As members of 1% for the Planet and operators of a 100% renewable energy facility, we care a lot about our planet. That means we do our part to reduce our carbon footprint and give back to the Earth. Pollution is a problem, and it’s something we’re made aware of at a very young age by something as simple as being told not to litter. However, an enormous amount of litter that we need to consider is out of our reach, and it’s called space junk. That’s right, there is such a thing as space junk. Space junk includes abandoned space crafts, defunct satellites, mission related debris and more. It’s all caught in our Earth’s orbit and causing quite a few problems that need to be addressed.
There are millions of pieces of space junk orbiting the Earth, traveling at speeds that render them extremely dangerous. 20,000 of these pieces are larger than a softball and 500,000 of these are the size of a marble or larger and they are traveling at speeds up to 17,500 mph. There is so much of this debris, in fact, that NASA has developed a set of guidelines for dealing with them. When a piece of debris the size of a paint chip can damage windows on the International Space Station, there is precedent for alarm.
NASA, as well as the United States Department of Defense share the responsibility of tracking and cataloguing each piece of debris that is large enough to pose a threat. When a potential collision is detected with an object larger than 4 inches, collision avoidance maneuvers are put into place. For a spacecraft such as the ISS, these maneuvers need about 30 hours of notice in order to successfully relocate the ship. If the ship cannot be relocated, the crew is moved to Soyuz spacecraft which will act as a lifeboat to get them back to Earth, should the ISS be too badly damaged to function. The pieces of debris that are smaller than this, unfortunately, are too small to track yet still too large to shield against. These pieces of debris pose the greatest risk to space missions.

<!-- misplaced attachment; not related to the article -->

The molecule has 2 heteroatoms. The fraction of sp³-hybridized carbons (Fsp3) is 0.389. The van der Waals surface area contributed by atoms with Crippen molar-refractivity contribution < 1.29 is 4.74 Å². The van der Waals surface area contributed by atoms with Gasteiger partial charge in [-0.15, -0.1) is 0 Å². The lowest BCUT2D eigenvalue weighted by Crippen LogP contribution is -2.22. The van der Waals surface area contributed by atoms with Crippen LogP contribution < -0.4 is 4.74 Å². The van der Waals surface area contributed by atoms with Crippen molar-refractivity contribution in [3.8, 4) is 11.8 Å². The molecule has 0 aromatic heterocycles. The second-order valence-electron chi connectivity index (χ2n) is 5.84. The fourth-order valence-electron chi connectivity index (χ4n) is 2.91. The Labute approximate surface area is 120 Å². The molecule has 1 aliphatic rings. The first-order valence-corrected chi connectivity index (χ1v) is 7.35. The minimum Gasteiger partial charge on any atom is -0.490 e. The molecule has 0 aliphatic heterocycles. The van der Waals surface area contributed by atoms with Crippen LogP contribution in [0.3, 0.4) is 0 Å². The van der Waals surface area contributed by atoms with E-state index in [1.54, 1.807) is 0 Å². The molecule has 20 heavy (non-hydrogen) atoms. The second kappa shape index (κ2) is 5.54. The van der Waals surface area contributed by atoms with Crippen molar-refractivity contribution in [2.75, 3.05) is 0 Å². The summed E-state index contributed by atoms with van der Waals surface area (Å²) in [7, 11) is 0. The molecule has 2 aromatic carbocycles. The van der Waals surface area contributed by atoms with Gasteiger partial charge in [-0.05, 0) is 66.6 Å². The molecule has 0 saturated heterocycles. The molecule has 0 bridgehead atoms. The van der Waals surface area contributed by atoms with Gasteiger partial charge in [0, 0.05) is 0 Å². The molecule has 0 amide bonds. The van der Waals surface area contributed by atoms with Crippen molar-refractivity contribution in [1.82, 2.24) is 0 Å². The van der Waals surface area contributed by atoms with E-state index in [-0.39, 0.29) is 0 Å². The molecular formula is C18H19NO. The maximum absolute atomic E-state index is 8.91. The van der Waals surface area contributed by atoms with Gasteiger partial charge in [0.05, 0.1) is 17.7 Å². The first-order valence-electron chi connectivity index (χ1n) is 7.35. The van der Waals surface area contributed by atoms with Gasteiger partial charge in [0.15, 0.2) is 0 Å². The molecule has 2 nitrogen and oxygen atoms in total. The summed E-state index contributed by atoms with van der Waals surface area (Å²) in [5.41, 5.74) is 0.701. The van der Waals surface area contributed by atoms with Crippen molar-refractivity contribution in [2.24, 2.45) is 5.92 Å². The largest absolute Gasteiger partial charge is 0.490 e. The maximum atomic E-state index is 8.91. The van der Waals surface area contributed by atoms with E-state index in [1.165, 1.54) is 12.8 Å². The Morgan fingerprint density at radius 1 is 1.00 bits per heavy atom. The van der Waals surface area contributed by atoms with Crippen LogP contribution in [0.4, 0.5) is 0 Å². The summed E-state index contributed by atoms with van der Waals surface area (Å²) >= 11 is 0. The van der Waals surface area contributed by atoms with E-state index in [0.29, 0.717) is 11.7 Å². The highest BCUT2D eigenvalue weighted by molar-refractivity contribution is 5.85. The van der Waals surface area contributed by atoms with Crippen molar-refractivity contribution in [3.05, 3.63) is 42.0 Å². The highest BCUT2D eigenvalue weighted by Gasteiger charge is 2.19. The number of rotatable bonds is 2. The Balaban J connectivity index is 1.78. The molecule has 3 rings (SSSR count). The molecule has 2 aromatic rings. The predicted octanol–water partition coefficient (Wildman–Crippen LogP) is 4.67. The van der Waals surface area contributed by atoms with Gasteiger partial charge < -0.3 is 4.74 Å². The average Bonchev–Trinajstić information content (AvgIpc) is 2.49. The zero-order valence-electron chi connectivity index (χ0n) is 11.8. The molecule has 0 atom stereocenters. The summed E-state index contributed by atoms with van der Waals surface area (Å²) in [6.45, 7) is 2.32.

The amount of observable debris around Earth is increasing so quickly that the international space community is worried about the threat of the Kessler Syndrome. The Kessler Syndrome will occur when there is so much space junk orbiting our Earth, the orbital debris will become too dense. Collisions will eventually be unavoidable, and each collision would then compound the problem by creating more space junk. Eventually, the Earth’s orbit would be rendered unusable for satellites and spacecraft alike.
To potentially avoid this issue, a little Cubesat named OSCaR is here to the rescue. OSCaR stands for Obsolete Spacecraft Capture and Removal and its job would be to hunt down and de-orbit debris using nets and tethers. OSCaR would operate autonomously, deorbiting itself after five years in order to avoid becoming space junk itself. As a Cubesat, it is quite small, only 12 inches long by 4 inches wide and 4 inches high. Therefore, OSCaR will be capable of capturing and removing four significant pieces of debris in its lifetime. One day, scientists hope to see little autonomous herds of OSCaRs cleaning up our skies. The first OSCaR is due to be tested this year, and if all goes according to plan, more will follow.